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PAT Dogs - as seen on TV!

THE BENEFICIAL effects of dog ownership to combat depression was highlighted on the BBC’s Breakfast show last Friday, as part of the programme’s feature on mental illness.

The segment opened with a short film about Marie Turner from London and her dog Buddy. Marie suffers from a depressive illness and her long-term partner recently walked out, causing her condition to worsen. However, she explained that Buddy has pulled her out of her depression a great deal.

"Just to have a tactile, sensitive dog to come home to, to care for, take for walks – it all helps so much," said Marie.

Maureen Hennis, Chief Executive of the charity Pets As Therapy was a guest in the studio, accompanied by a Border Collie PAT dog. Maureen outlined the work of PAT Dogs over the past 23 years and explained how PAT dogs and cats brought a lot of stimulation and happiness to people in hospitals and care homes.

"It’s been scientifically proven that simply stroking a dog reduces stress and blood pressure," explained Maureen. "Clinically depressed people often go into total isolation, taking no notice of what’s going on around them, but we have seen good results with PAT dogs bringing them out of themselves and helping to react."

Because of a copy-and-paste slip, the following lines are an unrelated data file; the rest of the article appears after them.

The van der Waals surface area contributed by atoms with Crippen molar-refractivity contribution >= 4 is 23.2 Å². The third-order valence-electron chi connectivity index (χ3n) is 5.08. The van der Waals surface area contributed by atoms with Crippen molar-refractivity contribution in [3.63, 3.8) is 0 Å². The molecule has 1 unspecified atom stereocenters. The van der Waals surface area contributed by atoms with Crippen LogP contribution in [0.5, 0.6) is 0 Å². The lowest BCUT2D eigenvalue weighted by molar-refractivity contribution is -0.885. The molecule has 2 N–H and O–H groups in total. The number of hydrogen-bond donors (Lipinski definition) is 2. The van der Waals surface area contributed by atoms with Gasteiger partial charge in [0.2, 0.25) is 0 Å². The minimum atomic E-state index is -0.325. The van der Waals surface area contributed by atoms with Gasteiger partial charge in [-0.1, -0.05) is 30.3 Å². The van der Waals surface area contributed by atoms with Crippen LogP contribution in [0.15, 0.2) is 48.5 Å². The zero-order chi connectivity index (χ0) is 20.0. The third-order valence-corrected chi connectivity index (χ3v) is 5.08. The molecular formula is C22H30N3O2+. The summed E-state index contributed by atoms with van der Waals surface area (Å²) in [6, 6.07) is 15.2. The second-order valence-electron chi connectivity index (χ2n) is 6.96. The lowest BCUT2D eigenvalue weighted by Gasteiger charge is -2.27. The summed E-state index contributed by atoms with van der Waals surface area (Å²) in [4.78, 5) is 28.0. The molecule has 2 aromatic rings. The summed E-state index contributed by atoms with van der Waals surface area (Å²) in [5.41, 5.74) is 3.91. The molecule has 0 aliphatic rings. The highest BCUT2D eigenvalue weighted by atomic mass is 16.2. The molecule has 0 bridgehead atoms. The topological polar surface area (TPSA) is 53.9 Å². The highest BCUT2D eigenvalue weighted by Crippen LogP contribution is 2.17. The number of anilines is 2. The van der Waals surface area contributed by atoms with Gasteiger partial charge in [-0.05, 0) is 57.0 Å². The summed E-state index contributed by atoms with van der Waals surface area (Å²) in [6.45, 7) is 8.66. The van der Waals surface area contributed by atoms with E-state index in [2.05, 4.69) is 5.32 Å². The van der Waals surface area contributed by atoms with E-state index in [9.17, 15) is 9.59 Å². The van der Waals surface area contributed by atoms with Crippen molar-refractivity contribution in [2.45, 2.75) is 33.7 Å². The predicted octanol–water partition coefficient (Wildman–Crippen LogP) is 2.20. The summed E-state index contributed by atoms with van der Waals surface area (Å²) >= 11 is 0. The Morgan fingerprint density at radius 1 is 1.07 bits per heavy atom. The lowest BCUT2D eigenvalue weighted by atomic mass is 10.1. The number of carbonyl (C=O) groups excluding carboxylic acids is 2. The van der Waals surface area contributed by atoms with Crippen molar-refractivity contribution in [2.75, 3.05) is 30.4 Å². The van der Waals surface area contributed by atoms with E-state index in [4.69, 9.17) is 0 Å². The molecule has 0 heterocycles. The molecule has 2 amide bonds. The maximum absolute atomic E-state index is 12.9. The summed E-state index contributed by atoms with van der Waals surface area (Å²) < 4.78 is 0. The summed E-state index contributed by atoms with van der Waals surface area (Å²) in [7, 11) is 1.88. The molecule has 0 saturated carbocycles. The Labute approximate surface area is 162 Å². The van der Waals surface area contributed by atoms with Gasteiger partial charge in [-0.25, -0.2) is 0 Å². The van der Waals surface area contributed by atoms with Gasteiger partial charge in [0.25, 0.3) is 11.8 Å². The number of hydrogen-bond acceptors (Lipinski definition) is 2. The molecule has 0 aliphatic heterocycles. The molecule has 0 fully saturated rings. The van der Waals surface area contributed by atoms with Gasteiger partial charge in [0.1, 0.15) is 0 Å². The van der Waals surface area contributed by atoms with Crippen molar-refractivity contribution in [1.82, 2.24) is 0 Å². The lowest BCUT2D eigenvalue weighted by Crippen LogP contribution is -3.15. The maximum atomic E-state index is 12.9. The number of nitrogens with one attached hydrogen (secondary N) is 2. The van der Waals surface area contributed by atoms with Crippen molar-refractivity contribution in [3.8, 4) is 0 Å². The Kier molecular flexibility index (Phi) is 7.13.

Presenters Natasha Kaplinsky and Dermot Murnaghan were obviously taken with the whole concept, and went on to explain about a new scheme being launched by the NHS, which will see dogs become available on prescription to treat depression and obesity, as reported previously in OUR DOGS.

GPs in Lewisham, southeast London will give grants of £1,000 to pay for a dog, food and vet bills. The innovative scheme, which has been launched primarily in the London borough, is designed to encourage the new pet owners to take more exercise, as well to exploit the stress relieving effect that dogs have on their owners.

Ian Lowry of the Mental Health Fund was also a guest on the programme and said that he wasn’t sure if the scheme for buying pets would be cost effective, but was one of a range of therapy options, which included talking and sports.

The point was made that some people don’t like dogs and even have a phobia about them.
Maureen Hennis replied that PAT Dogs were currently working on a nationwide programme with dog phobic people to help them overcome their fears of dogs – yet another example of how versatile and useful PAT dogs can be.